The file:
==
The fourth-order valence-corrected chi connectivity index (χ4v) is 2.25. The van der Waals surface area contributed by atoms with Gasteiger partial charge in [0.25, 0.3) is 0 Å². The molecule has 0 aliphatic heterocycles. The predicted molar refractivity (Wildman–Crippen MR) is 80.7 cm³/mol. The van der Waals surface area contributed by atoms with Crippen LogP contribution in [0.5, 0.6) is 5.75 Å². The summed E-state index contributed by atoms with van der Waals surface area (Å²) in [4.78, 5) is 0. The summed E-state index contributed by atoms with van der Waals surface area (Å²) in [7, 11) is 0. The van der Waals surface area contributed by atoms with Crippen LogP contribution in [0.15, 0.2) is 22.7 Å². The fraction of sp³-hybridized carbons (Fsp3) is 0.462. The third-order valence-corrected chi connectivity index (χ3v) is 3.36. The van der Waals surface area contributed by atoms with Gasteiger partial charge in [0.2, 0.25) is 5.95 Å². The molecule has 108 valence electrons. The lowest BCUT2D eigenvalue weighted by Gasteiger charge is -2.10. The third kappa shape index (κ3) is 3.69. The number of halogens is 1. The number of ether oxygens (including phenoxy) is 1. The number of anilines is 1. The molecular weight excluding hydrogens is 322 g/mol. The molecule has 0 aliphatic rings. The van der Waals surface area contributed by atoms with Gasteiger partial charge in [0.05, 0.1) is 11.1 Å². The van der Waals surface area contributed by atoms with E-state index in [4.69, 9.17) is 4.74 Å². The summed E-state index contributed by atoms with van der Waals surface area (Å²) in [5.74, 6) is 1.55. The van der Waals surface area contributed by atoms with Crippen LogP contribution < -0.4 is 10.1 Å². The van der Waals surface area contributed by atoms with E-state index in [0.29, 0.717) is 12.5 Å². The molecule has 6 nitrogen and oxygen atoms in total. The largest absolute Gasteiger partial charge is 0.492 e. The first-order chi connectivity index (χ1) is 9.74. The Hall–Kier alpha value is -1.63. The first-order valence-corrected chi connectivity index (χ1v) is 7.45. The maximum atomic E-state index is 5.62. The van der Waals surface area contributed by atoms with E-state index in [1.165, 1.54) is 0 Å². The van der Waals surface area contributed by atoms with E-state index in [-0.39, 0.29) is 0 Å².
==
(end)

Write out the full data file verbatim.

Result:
The fourth-order valence-corrected chi connectivity index (χ4v) is 2.25. The van der Waals surface area contributed by atoms with Gasteiger partial charge in [0.25, 0.3) is 0 Å². The molecule has 0 aliphatic heterocycles. The predicted molar refractivity (Wildman–Crippen MR) is 80.7 cm³/mol. The van der Waals surface area contributed by atoms with Crippen LogP contribution in [0.5, 0.6) is 5.75 Å². The summed E-state index contributed by atoms with van der Waals surface area (Å²) in [4.78, 5) is 0. The summed E-state index contributed by atoms with van der Waals surface area (Å²) in [7, 11) is 0. The van der Waals surface area contributed by atoms with Crippen LogP contribution in [0.15, 0.2) is 22.7 Å². The fraction of sp³-hybridized carbons (Fsp3) is 0.462. The third-order valence-corrected chi connectivity index (χ3v) is 3.36. The van der Waals surface area contributed by atoms with Gasteiger partial charge in [0.2, 0.25) is 5.95 Å². The molecule has 108 valence electrons. The lowest BCUT2D eigenvalue weighted by Gasteiger charge is -2.10. The third kappa shape index (κ3) is 3.69. The number of halogens is 1. The number of ether oxygens (including phenoxy) is 1. The number of anilines is 1. The molecular weight excluding hydrogens is 322 g/mol. The molecule has 0 aliphatic rings. The van der Waals surface area contributed by atoms with Gasteiger partial charge in [0.05, 0.1) is 11.1 Å². The van der Waals surface area contributed by atoms with E-state index in [4.69, 9.17) is 4.74 Å². The summed E-state index contributed by atoms with van der Waals surface area (Å²) in [5.74, 6) is 1.55. The van der Waals surface area contributed by atoms with Crippen LogP contribution < -0.4 is 10.1 Å². The van der Waals surface area contributed by atoms with E-state index in [0.29, 0.717) is 12.5 Å². The molecule has 6 nitrogen and oxygen atoms in total. The largest absolute Gasteiger partial charge is 0.492 e. The first-order chi connectivity index (χ1) is 9.74. The Hall–Kier alpha value is -1.63. The first-order valence-corrected chi connectivity index (χ1v) is 7.45. The maximum atomic E-state index is 5.62. The van der Waals surface area contributed by atoms with E-state index in [1.165, 1.54) is 0 Å². The van der Waals surface area contributed by atoms with E-state index in [-0.39, 0.29) is 0 Å².